The end of the school year is usually filled with joy for teenagers, marked by proms, graduations and the beginning of summer vacation.
But May also begins one of the riskiest times of the year for youths.
The AAA Foundation for Traffic Safety calls the time between Memorial Day and Labor Day the "deadliest 100 days" for teen drivers.
Reporting on this dangerous season, USA Today noted seven of the 10 deadliest days of the year for teens fall between those holidays, while July and August are the deadliest months for 16- and 17-year-old drivers.
According to the National Highway Traffic Safety Administration, an average of 422 teens die in crashes in each of the summer months compared to an average of 363 teen deaths during the non-summer months.
Considering these sobering statistics, it's fitting May has been declared Global Youth Traffic Safety Month. It kicked off earlier this month with a rally inWashington, D.C.
To coincide with the rally, the AAA Foundation for Traffic Safety released a study noting some of the particular dangers facing young drivers -- namely distractions caused by other teens in the vehicle.
It found a 16- or 17-year-old driver's risk of death per mile driven increases 44 percent when carrying one passenger younger than 21 (and no older passengers). The risk is double when carrying two passengers younger than 21, and quadruples when carrying three or more passengers that age.
Another big risk is technology: 75 percent of teens acknowledge texting while driving is very dangerous -- but 43 percent admit to doing so.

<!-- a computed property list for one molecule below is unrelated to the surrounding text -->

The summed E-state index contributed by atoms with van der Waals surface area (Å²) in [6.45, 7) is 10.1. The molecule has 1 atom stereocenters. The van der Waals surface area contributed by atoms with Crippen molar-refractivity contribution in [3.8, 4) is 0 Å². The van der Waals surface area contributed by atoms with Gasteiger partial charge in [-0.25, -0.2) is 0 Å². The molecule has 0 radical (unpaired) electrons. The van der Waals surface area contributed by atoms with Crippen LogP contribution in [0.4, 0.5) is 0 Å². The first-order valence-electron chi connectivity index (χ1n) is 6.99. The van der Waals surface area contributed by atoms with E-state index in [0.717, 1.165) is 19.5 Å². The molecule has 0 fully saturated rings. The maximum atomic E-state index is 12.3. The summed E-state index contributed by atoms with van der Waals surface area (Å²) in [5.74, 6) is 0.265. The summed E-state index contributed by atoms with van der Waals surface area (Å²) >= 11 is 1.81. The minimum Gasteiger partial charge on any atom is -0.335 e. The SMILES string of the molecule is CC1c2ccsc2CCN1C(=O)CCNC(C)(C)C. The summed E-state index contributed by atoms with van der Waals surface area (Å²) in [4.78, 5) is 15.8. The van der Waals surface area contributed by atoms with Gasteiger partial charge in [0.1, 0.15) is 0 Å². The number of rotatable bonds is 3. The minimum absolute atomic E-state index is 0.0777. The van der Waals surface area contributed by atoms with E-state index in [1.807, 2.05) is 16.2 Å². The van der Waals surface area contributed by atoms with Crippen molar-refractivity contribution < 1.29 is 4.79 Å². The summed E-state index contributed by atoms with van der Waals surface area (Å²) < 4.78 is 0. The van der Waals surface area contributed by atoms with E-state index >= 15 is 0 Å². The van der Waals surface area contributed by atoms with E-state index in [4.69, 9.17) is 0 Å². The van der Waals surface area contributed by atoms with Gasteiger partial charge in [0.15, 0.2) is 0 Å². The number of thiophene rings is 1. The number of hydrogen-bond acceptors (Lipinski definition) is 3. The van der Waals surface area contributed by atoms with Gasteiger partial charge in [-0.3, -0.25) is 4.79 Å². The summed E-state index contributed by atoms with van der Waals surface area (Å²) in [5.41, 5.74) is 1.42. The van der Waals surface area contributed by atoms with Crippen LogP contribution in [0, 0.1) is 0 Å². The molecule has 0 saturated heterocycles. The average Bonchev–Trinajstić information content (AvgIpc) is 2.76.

Pennsylvania's new teen driving law addresses those issues by limiting the number of minor passengers a junior driver can carry and banning their use of cellphones altogether.
But, as we all know, teens are notorious risk-takers -- more so when they're around their peers.
It's a parent's job to ensure his or her teen is ready to hit the road, that they have enough experience to drive safely and understand the possible deadly consequences of a lapse in judgment.
Safety experts recommend parents enter into a written contract with their teen drivers, laying out the rules and the repercussions for not following through. (Insurance companies and AAA offer sample contracts.)
"The act of creating the contract will prompt a dialogue," Henry Edinger, chief customer officer at the Travelers insurance company, said in the USA Today report.
And a parent's responsibility doesn't end there.
"There's nothing magical that happens to the teen once they get their license and can drive independently in a vehicle," Dennis Durbin, a Philadelphia specialist in the prevention of teen driver crashes, told the newspaper.
Noting teens are at their "highest lifetime risk" during that initial period of driving alone, he said the safety "conversation" should be ongoing.
As we enter into these "100 deadliest days," now is the perfect time to start it with your teen.